The beer out there is now the beer out here. Columbia Brewery began producing Alexander Keith’s India Pale Ale (IPA) this week, the first time the fabled Halifax brew has been produced outside of the original brewery.
“This is really good news not just for the town but for Columbia Brewery and the entire Creston Valley,” said Creston brewmaster Scott Stokes at a July 14 afternoon celebration on the brewery grounds.
Stokes said it took eight test batches before the perfect match with the Halifax product was achieved.
Alexander Keith’s brewmaster Graham Kendall was on hand to officially proclaim that Columbia Brewery is now accredited to brew Keith’s IPA. Kendall was Stokes’ predecessor as brewmaster in Creston.
“There is some emotion involved,” Kendall said of the Halifax brewery’s response to losing its exclusivity in the production of Keith’s IPA. “We make the number one specialty beer in Canada and Keith’s has become a national brand. We have an opportunity to grow our market in Western Canada and it makes sense to brew it here.”
Kendall said he’s pleased Creston was the choice to take on the Keith’s IPA label.
“There is a huge synergy between the two breweries,” he said. “We both have huge regional brand success. Not having to ship as far to our western markets is good for the consumer — it means a fresher product on the shelf.
“Our focus all along has been to ensure that the beer made here is identical to the one made on the east coast. Scott and his team have achieved that.”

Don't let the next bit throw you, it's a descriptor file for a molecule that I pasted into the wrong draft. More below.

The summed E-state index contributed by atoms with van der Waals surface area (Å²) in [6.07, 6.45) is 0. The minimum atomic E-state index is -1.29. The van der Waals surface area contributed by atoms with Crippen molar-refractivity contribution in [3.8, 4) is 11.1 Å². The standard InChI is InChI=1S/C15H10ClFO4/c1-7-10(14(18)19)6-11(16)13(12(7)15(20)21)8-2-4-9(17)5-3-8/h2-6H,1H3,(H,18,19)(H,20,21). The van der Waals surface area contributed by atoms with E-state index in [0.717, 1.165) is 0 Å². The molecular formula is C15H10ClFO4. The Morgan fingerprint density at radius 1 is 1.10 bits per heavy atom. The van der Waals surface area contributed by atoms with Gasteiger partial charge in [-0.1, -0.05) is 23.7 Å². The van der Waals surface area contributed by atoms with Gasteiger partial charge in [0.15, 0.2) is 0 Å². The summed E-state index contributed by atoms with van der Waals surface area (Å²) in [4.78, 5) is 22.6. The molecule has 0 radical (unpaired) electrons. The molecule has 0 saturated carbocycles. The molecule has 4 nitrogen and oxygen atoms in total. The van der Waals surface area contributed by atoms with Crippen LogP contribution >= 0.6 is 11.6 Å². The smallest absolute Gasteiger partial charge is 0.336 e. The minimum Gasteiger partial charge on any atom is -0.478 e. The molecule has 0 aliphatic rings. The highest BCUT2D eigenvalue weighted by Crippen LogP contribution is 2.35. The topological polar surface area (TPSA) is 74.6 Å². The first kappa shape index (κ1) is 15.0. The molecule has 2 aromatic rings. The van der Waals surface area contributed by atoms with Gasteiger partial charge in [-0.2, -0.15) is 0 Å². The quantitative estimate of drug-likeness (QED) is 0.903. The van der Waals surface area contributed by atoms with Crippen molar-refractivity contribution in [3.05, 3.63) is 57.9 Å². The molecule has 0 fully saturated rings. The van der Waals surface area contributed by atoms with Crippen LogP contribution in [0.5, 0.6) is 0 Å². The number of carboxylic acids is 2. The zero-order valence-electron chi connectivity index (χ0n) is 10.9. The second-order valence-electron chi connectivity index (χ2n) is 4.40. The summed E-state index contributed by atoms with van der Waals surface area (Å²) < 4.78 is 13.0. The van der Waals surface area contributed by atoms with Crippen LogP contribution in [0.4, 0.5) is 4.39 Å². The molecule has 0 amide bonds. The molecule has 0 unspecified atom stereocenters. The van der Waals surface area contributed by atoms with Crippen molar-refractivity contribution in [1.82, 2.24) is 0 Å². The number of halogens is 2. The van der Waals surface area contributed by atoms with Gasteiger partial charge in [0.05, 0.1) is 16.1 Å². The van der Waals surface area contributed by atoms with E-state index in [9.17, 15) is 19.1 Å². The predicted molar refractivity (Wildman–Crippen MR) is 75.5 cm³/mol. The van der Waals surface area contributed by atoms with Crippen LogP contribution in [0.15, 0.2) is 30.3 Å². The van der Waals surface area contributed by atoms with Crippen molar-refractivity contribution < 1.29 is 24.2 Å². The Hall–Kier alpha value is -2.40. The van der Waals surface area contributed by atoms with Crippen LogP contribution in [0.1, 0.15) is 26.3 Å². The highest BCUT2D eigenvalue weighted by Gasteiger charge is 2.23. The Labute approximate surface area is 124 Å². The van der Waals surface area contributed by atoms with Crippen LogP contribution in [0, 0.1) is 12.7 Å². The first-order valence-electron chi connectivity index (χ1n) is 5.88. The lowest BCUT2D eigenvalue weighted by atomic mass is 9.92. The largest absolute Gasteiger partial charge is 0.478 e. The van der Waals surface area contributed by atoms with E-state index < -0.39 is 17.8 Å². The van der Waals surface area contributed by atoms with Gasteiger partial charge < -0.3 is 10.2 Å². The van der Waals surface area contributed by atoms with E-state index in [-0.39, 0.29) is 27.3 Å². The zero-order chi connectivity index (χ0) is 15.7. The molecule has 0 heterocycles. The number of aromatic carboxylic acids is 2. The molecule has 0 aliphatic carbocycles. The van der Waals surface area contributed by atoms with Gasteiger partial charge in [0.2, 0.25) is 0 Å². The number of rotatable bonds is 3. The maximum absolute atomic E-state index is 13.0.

An obviously pleased Columbia Brewery manager Murray Oswald introduced a number of brewery employees and officials to an invited crowd. Included in the accreditation ceremony was Creston Mayor Ron Toyota, replete in the official Keith’s tartan kilt and white shirt.
“Columbia Brewery is one of the largest businesses in our community,” Toyota said. “It’s good for the brewery and its employees — this move ensures the brewery will be here long into the future. And it’s good for all the other businesses that Columbia Brewery relies on, too.”
Considering that Alexander Keith’s has been brewing in Halifax since 1820, it was no mean feat for Stokes to create an identical IPA 6,000 kilometres from its original home.
Stokes started with three small trial batches, then concluded that doing the tests on a small scale wasn’t going to work. He then shifted his tests to full batches, using valuable kettle space — just when he needed it to ramp up production of Kokanee brands for the busy summer season, when the brewery runs flat out for three shifts a day.
“It took us eight tries,” he said. “One of the biggest challenges was to do this project right when we were starting our busy summer season. …
“The recipe is different all the way through, but reasonably similar in most aspects. The main difference is in the kettle, where Kokanee ‘boils’ vigorously but Keith’s doesn’t.”
Stokes said the estimated difference in production for Columbia Brewery will be about 15 per cent annually.
Getting the necessary accreditation to brew Alexander Keith’s doesn’t mean the relationship with Halifax ends. The breweries will exchange beers and put them through rigorous taste tests and chemical analyses to ensure quality standards are maintained, Kendall said.
“Passing on our tradition to another brewery is a big accomplishment in its own right for Alexander Keith’s,” Kendall said.